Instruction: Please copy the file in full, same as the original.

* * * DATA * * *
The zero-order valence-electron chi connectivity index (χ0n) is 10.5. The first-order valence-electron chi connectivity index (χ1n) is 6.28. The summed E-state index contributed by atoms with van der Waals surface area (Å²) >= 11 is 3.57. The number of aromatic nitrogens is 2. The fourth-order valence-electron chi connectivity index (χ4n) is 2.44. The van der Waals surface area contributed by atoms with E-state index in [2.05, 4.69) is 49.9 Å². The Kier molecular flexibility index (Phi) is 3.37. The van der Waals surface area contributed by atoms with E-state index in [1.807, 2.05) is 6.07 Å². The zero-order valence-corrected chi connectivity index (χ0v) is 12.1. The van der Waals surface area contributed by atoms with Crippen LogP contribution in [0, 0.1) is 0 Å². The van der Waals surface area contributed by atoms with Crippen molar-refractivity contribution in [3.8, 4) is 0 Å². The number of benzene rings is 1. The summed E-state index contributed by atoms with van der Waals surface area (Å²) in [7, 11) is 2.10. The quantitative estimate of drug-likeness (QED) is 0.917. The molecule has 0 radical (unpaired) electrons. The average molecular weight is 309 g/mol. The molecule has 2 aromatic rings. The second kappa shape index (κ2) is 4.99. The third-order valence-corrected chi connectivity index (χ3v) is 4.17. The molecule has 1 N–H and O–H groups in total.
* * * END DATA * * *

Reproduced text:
The zero-order valence-electron chi connectivity index (χ0n) is 10.5. The first-order valence-electron chi connectivity index (χ1n) is 6.28. The summed E-state index contributed by atoms with van der Waals surface area (Å²) >= 11 is 3.57. The number of aromatic nitrogens is 2. The fourth-order valence-electron chi connectivity index (χ4n) is 2.44. The van der Waals surface area contributed by atoms with E-state index in [2.05, 4.69) is 49.9 Å². The Kier molecular flexibility index (Phi) is 3.37. The van der Waals surface area contributed by atoms with E-state index in [1.807, 2.05) is 6.07 Å². The zero-order valence-corrected chi connectivity index (χ0v) is 12.1. The van der Waals surface area contributed by atoms with Crippen LogP contribution in [0, 0.1) is 0 Å². The van der Waals surface area contributed by atoms with Crippen molar-refractivity contribution in [3.8, 4) is 0 Å². The number of benzene rings is 1. The summed E-state index contributed by atoms with van der Waals surface area (Å²) in [7, 11) is 2.10. The quantitative estimate of drug-likeness (QED) is 0.917. The molecule has 0 radical (unpaired) electrons. The average molecular weight is 309 g/mol. The molecule has 2 aromatic rings. The second kappa shape index (κ2) is 4.99. The third-order valence-corrected chi connectivity index (χ3v) is 4.17. The molecule has 1 N–H and O–H groups in total.